1. AVOID HAIR PRODUCTS
If there is product in the hair, be sure to wash before you cut as this can damage the metal.
Carefully clean blades and screw area with a soft cloth, removing as much hair as possible – daily is best but can get away with every couple of days.
Apply scissor oil at the pivot point/screw area. Gently open and close the scissor pointed downwards, enabling the oil to run through. Oil will also reduce squeaking noise.
4. TENSION CHECK
Check screw tension – this should not be very loose or tight. The blade where your thumb is inserted, open and let it drop towards the other blade – if it reaches about 3/4 of the way, this is ideal.
5. STORE PROPERLY
Scissor blades are sensitive – don’t mix them in with all your other tools. Store them separately in a scissor pouch.
Signs To Call Your Sharpener
Hair folds when cutting – most likely a chip on the blade caused by dropping, throwing in your tray or storing them with a million other items.
Hair is pulling at the tips – chip on tip of the blade or the scissor is no longer balanced.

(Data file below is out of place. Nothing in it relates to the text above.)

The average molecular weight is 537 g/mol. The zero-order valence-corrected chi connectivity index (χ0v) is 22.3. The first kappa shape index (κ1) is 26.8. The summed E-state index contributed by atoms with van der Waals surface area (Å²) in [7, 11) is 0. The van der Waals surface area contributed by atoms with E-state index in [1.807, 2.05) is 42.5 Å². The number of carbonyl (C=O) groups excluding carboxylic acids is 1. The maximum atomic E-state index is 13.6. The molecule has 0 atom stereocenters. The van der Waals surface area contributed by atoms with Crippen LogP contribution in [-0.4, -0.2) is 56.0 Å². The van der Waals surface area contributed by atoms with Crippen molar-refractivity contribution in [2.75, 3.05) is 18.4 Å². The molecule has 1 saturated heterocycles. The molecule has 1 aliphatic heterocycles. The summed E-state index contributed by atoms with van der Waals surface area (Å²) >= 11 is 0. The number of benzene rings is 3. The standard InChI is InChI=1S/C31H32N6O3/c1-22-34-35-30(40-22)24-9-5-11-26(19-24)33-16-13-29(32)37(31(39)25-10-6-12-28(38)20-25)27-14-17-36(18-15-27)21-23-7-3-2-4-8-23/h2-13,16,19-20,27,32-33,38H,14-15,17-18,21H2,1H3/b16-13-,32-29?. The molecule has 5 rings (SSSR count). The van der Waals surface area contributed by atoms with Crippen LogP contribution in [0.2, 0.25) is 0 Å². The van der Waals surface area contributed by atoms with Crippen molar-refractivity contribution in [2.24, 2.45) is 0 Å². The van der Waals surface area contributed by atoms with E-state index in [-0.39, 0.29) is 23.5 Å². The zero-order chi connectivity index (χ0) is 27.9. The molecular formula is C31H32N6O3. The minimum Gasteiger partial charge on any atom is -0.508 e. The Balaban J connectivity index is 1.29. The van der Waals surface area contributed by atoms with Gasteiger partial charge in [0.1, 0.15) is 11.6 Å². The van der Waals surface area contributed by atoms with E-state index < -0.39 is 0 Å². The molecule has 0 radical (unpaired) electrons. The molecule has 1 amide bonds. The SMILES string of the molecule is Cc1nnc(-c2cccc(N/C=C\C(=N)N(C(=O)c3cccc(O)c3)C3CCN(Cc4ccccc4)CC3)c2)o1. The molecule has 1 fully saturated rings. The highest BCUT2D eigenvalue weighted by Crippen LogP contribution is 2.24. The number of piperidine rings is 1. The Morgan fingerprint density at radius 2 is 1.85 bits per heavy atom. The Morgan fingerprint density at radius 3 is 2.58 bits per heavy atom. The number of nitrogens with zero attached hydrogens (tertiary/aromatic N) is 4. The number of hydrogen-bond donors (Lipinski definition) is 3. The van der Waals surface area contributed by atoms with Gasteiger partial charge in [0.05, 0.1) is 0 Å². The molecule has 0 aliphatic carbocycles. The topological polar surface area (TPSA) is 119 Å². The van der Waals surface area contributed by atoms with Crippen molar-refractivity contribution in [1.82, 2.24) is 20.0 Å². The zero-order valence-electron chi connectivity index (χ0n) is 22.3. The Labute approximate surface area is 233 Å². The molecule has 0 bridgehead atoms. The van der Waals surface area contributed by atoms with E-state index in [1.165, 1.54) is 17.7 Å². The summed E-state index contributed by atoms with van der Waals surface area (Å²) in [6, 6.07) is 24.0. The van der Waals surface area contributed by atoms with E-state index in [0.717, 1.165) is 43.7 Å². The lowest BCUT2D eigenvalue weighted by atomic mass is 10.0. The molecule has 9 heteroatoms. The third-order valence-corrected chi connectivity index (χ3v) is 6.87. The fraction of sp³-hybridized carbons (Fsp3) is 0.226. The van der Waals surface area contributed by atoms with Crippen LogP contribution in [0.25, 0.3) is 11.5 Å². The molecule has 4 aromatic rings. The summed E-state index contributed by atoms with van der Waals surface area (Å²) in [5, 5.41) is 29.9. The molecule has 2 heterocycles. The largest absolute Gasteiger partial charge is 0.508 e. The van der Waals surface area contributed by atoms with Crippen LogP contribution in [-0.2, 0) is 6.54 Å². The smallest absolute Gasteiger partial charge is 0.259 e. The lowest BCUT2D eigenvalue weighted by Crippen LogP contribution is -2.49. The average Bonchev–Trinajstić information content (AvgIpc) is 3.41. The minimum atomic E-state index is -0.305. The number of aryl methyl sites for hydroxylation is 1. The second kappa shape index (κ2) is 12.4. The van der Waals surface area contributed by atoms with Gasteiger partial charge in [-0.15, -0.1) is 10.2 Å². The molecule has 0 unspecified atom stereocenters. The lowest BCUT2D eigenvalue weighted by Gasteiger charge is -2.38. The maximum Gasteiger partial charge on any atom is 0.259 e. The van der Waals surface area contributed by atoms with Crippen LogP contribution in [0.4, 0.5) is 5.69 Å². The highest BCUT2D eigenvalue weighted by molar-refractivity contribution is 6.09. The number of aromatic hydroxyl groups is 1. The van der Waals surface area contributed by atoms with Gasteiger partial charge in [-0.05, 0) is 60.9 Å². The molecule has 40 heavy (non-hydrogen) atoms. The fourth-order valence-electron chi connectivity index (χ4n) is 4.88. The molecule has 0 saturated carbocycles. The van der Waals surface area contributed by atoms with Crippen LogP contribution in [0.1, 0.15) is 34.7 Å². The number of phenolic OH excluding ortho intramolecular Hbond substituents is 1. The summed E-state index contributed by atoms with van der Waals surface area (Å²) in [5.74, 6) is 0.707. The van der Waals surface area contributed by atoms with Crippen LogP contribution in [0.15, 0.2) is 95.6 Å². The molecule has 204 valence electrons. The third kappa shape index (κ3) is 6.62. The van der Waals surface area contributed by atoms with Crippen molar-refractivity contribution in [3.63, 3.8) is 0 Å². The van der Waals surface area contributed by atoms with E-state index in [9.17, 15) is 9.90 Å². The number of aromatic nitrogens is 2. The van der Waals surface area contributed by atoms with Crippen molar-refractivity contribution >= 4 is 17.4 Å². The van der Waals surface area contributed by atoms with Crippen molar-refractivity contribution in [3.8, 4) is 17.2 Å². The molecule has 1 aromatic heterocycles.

Hair pushed along the blades – the scissor edge has gone dull causing it to no longer cut properly – can be caused by general use of scissors but can be worsened through cutting with hair product. Damages metal.
Note some scissors have been designed for slicing, which means that a slight push of hair along the blade is not a bad thing and actually serves its purpose.
Age Old Question – How Often Do I Need To Sharpen?
How often you cut
Barbers tend to cut more than hairstylists and so it is expected that they may need a touch up to their scissors earlier. As a minimal, contact a professional sharpener to check your scissors every 12 months.
Quality of your scissors
The type of metal is important as it affects durability and the time the blade can maintain a sharp edge. Cobalt scissors (we use ATS314 and VG10) is our top pick of quality metal.
How You Treat Them
Treat your scissors well, and they will serve you longer. Protecting the blades is a must.